Mandarin and Dialects
China is a vast nation boasting diversified nationalities and languages. With 56 ethnic groups, there are over 100 languages used in China, and there are countless local dialects.
Also read how to communicate with Chinese.
Modern Chinese can be divided into Mandarin and dialects. Mandarin takes the Beijing dialect as its standard pronunciation, the dialect of people in North China as its basis, and classic modern colloquial works as its linguistic regulations. On October 31st, 2000, the Law of Universal Language and Character of the People's Republic of China came into force and it stipulates Mandarin as the universal national language.
The official language in China is Putonghua (普通话), literally translated as 'common speech', which is known in English as Mandarin Chinese, or Standard Chinese. It is the most widely used language in China and the world at large, and one of the 6 official languages of the United Nations.
Mandarin Chinese belongs to the Sino-Tibetan language family, and is the shared language of most Chinese people. Chinese people who speak other languages, often also speak or use Mandarin as their second mother tongue. If you intend to learn Chinese, it is most useful to learn Mandarin Chinese.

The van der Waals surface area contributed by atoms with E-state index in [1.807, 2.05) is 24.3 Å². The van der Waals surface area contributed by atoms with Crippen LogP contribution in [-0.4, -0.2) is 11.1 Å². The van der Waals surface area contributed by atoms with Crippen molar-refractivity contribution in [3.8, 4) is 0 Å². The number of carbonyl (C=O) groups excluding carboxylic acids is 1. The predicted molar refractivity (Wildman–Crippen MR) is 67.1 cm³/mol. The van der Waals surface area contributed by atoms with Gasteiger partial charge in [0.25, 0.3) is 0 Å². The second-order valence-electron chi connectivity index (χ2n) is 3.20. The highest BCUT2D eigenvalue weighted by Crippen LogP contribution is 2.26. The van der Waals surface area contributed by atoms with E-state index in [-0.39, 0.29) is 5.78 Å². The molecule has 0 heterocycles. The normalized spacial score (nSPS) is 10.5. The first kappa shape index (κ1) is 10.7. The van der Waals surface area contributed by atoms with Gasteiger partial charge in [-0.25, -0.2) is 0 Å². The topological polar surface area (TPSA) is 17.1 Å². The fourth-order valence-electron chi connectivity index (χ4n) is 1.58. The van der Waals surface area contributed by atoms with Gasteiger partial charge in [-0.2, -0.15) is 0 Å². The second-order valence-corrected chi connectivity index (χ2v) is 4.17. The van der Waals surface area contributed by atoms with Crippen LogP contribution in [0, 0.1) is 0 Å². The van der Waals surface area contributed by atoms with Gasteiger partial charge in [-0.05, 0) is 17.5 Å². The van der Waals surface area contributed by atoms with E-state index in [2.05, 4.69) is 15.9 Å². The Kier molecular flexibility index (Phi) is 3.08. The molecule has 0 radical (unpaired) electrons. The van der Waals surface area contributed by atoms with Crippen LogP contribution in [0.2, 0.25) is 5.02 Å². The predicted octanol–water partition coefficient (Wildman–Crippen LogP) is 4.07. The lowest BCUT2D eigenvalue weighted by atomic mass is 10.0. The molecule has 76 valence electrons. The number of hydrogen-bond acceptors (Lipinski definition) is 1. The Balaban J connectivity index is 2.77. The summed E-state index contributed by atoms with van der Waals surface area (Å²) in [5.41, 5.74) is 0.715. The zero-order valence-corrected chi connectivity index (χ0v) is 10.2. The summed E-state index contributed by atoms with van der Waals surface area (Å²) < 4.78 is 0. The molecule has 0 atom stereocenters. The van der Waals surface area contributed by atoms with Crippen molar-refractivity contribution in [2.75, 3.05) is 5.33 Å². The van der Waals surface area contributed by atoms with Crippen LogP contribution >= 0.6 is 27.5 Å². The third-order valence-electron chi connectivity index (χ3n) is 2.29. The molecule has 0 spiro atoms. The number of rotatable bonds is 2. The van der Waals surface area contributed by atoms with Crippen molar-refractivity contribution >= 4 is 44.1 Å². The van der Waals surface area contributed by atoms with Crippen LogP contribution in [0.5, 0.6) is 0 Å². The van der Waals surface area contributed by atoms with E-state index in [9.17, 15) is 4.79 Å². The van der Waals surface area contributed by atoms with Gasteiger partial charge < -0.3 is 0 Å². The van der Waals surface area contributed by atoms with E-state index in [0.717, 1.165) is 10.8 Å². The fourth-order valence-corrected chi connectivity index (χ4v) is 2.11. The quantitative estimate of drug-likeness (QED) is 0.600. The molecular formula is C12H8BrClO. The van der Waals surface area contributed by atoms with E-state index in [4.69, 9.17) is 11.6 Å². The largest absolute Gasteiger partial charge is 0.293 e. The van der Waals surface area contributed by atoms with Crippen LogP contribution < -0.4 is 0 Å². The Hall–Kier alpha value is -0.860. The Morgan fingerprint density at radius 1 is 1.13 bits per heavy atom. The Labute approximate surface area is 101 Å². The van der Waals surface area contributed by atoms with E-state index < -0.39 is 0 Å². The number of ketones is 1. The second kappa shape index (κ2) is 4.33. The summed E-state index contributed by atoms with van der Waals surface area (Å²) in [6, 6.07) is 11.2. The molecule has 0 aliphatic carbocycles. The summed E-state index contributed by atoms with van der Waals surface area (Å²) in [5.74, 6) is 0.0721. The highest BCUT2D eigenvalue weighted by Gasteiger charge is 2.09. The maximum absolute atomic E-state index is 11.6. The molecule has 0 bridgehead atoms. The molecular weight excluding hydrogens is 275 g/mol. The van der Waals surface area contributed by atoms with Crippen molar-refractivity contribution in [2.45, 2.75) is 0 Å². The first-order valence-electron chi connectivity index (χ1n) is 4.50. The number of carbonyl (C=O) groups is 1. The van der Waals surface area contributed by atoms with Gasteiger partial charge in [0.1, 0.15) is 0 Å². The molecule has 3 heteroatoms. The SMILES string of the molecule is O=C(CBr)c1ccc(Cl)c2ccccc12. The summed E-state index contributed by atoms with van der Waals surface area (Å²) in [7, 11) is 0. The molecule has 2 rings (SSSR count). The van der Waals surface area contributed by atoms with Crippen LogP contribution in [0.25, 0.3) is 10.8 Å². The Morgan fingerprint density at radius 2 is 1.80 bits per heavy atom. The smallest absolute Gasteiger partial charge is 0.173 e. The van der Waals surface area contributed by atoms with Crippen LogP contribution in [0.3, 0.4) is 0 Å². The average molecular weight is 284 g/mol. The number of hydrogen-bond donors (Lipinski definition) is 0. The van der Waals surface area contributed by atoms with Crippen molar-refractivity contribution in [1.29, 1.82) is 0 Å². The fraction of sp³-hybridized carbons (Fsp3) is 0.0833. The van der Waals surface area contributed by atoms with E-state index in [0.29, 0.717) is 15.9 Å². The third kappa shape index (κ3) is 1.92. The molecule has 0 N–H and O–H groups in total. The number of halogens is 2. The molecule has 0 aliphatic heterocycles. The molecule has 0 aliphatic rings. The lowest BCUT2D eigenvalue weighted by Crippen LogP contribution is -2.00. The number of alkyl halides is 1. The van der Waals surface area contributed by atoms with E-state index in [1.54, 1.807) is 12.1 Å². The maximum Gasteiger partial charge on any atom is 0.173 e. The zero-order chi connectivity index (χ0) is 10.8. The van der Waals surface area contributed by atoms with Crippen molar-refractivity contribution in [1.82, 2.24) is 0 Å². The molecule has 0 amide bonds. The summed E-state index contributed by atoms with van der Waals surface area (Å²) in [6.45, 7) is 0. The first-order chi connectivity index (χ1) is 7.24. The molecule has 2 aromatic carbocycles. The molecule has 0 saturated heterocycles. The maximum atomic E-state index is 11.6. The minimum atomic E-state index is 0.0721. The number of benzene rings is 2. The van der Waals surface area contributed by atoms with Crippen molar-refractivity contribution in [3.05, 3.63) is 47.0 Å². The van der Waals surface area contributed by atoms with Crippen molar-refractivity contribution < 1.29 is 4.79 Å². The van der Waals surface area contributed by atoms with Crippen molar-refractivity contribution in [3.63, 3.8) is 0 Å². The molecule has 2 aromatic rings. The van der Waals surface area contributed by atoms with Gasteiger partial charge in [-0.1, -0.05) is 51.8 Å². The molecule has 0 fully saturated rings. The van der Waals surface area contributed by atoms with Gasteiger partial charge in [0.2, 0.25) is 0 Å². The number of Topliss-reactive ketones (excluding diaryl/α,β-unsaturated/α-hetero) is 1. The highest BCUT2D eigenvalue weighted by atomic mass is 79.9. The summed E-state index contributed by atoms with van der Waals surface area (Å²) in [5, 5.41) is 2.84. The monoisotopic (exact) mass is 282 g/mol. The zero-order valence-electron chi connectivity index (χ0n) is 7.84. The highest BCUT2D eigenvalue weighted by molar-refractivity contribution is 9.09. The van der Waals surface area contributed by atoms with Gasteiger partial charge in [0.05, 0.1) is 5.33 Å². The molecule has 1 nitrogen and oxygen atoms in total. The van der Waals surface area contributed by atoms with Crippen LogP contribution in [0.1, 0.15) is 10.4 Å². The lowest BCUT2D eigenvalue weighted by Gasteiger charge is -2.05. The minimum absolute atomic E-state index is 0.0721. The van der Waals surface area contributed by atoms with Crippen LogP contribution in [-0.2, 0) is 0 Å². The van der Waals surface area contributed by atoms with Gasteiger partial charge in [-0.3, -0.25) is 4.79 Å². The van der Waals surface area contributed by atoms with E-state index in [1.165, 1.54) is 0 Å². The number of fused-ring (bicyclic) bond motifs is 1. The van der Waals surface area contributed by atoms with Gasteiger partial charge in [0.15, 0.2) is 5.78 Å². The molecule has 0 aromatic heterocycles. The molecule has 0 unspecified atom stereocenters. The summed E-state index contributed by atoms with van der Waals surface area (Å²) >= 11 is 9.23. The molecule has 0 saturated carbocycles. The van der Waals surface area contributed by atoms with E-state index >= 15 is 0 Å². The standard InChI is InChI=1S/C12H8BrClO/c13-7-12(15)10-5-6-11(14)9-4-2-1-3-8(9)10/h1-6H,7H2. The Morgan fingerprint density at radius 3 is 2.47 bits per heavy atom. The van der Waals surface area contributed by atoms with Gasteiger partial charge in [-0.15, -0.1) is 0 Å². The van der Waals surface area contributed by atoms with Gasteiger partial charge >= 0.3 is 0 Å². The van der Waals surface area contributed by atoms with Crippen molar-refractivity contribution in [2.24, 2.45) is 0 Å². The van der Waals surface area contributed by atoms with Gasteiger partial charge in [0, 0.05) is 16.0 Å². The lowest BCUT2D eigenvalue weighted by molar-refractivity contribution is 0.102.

Of the other varieties of Chinese, the most widely used ones are Cantonese and Hakka. These languages are mainly used in South China, and they are distinctively different in pronunciation from Mandarin.
Cantonese is common and influential in Guangdong Province, Hong Kong (together with English) and Macau (together with Portuguese), as well as numerous Cantonese-speaking overseas communities. In many countries' China towns, there are many Cantonese emigrants.
Hakka is widely spoken in Fujian Province, Taiwan Island, and some countries in Southeast Asia, such as Singapore, Malaysia and Indonesia.